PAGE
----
The sewage scandal

The sewage scandal is – rightly – an election issue. The rivers and lakes of our great National Park should be at the top of the clean up list.

From Ed Davey falling into Windermere, Keir Starmer talking about childhood holidays in the Lakes and Rishi Sunak apologising in Devon, sewage is an issue that’s rightly on the election agenda. In key constituencies, the state of our waterways could be a deciding factor.  

As Save Windermere campaigner Matt Staniek points out, a combination of illegal and lawful water company sewage spills, is killing freshwater ecosystems.  

From the Lake District, to the chalk streams of the South Downs, and the wetlands of the Broads, the waterways of the National Parks are iconic. They are the lifeblood of landscapes that remain as important today as when the National Parks were created 75 years ago.   

The Campaign for National Parks Health Check, released earlier this year, found just 6% of National Park land is effectively managed for nature. Just 5 of the 880 water bodies in the English Parks met the highest ecological standards. Every single river and lake contained toxic chemicals. Every year it gets worse: the proportion of rivers in good ecological health dropped from 47% to 39% over the last decade.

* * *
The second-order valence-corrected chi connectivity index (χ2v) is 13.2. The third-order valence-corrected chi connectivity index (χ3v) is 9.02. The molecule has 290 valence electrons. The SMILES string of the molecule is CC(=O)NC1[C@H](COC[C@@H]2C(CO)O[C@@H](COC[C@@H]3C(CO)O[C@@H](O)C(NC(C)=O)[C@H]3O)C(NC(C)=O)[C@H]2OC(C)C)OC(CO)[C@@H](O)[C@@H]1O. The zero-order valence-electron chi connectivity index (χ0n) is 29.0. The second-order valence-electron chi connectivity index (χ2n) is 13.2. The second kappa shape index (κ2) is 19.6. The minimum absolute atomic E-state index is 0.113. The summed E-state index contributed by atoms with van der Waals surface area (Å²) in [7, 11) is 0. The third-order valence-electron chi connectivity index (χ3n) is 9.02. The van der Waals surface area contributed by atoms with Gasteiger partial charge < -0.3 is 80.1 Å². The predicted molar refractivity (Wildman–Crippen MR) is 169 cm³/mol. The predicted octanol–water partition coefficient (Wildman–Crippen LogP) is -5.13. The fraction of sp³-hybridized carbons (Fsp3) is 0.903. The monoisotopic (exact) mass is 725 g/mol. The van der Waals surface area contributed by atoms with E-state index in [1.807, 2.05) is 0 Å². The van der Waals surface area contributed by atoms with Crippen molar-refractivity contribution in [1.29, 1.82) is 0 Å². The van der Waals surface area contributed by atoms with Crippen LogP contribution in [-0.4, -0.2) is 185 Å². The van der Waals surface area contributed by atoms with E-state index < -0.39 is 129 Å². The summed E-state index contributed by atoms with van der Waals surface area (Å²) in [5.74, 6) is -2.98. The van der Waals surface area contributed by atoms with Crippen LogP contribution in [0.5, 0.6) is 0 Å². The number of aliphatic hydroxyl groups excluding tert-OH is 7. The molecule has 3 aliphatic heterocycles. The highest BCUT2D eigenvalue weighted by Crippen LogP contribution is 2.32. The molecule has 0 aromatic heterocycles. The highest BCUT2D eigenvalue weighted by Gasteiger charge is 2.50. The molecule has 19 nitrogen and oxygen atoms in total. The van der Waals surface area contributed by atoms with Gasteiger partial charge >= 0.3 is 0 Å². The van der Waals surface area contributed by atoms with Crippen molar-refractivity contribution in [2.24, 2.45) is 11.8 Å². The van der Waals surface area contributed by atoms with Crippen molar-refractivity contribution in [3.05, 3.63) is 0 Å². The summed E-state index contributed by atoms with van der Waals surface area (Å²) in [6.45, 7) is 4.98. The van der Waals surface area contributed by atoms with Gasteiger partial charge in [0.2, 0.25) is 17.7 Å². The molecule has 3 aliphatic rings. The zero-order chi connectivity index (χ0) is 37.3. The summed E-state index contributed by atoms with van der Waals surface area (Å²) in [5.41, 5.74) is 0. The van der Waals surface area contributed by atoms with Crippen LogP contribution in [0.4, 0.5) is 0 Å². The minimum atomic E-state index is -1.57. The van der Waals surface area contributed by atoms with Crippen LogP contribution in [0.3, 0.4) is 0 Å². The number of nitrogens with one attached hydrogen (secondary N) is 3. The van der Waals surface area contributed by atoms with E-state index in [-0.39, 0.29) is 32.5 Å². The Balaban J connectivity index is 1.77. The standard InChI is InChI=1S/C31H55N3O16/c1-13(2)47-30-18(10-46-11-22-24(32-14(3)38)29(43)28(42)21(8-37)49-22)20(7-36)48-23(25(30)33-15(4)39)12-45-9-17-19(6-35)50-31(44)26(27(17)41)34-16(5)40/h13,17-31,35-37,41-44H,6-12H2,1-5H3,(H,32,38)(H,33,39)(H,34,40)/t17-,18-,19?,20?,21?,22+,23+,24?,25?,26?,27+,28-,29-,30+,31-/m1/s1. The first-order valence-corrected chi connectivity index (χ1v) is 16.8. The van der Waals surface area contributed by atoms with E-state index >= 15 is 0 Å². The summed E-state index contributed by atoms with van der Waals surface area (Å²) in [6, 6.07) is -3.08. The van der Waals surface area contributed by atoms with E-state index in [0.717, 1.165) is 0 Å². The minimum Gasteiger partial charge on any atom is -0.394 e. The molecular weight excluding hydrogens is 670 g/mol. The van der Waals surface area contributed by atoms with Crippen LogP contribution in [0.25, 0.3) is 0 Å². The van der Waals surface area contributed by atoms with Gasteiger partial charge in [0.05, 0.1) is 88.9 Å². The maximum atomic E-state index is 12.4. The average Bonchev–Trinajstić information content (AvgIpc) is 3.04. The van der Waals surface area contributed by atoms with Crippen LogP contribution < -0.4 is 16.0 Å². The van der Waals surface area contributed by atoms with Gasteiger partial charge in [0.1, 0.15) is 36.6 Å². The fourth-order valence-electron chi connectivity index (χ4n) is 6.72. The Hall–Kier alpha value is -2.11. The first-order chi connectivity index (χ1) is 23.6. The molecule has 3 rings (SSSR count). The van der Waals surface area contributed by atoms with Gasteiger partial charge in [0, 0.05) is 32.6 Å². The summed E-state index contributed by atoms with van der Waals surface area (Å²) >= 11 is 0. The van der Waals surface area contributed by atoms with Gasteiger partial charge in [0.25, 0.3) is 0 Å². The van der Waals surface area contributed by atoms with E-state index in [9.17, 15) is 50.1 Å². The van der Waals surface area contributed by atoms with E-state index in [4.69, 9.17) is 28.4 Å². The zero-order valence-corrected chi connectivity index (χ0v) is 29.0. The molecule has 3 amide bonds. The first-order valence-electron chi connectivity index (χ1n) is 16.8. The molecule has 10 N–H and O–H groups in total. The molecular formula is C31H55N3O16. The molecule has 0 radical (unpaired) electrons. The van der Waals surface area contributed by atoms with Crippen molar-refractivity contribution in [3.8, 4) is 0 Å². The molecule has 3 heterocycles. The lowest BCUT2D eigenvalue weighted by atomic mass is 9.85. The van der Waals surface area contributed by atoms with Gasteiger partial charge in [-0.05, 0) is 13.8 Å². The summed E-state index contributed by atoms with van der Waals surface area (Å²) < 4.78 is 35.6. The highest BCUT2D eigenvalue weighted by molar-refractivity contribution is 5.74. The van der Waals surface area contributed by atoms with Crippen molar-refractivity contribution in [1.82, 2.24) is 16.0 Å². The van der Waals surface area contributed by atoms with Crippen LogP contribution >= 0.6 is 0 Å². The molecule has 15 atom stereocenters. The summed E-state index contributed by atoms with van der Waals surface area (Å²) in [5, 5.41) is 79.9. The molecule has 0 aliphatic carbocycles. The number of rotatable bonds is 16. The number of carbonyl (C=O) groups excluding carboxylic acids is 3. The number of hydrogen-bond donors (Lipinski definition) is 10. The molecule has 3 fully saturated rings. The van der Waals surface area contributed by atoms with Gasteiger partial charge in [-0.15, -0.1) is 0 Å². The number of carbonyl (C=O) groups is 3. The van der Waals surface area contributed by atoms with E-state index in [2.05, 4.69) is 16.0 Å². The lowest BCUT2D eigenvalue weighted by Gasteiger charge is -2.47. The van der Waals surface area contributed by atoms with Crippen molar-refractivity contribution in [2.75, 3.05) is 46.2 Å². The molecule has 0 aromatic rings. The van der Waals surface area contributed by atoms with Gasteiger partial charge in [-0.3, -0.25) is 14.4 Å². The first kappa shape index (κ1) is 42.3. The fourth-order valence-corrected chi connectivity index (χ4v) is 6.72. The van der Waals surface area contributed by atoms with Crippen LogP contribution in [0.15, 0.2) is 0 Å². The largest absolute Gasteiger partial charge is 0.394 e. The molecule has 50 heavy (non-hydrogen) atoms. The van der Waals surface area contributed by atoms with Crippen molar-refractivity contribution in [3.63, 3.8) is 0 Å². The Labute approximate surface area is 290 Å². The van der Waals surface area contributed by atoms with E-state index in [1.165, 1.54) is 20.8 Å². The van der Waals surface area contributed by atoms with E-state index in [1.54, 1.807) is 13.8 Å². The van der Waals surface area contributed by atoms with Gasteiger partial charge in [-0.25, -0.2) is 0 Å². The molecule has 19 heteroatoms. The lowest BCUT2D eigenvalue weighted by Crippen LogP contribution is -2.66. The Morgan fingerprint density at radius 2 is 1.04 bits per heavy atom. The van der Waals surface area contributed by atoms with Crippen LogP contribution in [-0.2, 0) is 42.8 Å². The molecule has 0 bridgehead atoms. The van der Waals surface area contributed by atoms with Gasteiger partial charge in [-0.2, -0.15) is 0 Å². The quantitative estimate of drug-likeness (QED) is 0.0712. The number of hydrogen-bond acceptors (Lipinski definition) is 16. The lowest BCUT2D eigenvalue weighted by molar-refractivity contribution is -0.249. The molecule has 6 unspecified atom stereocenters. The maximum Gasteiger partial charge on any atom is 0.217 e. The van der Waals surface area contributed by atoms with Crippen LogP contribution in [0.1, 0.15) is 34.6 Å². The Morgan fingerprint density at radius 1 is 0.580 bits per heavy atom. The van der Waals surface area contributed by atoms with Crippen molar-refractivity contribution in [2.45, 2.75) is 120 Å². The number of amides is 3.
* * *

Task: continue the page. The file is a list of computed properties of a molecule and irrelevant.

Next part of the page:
Sewage was one of the main reasons for failure. In a single year, raw sewage flowed into National Parks for 176,818 hours. United Utilities, South West Water, Southern Water and Dwr Cymru were responsible for the most damaging discharges. Alongside the Lake District, Dartmoor, Eryri (Snowdonia) and the South Downs had the most spills. Why? The sewage works are not fit for purpose. While the resident population in the 10 English Parks is around 320,000, there are 90,000,000 visitors each year. There is a final perverse twist: many sewage works in National Parks are designed to much weaker standards than urban equivalents, not required to use secondary or advanced treatments – so in the National Parks, even legal ‘treated’ outfalls are damaging.  

For too long, water regulators and the water companies and have largely ignored National Park status. It’s about time that this international designation was taken seriously. A new law, that came into force in December 2023, requires water companies and regulators to do just this. But unless there is proper action and enforcement, there is a risk that this becomes just another paper protection. That’s why we’re calling on all parties to put National Parks – and their beautiful waterways – high on their election agenda. Show your support by adding your name to our petition.

Whoever leads the next Government, they must make the lakes and rivers of National Parks a priority. If we can’t clean up the rivers and lakes here, then where?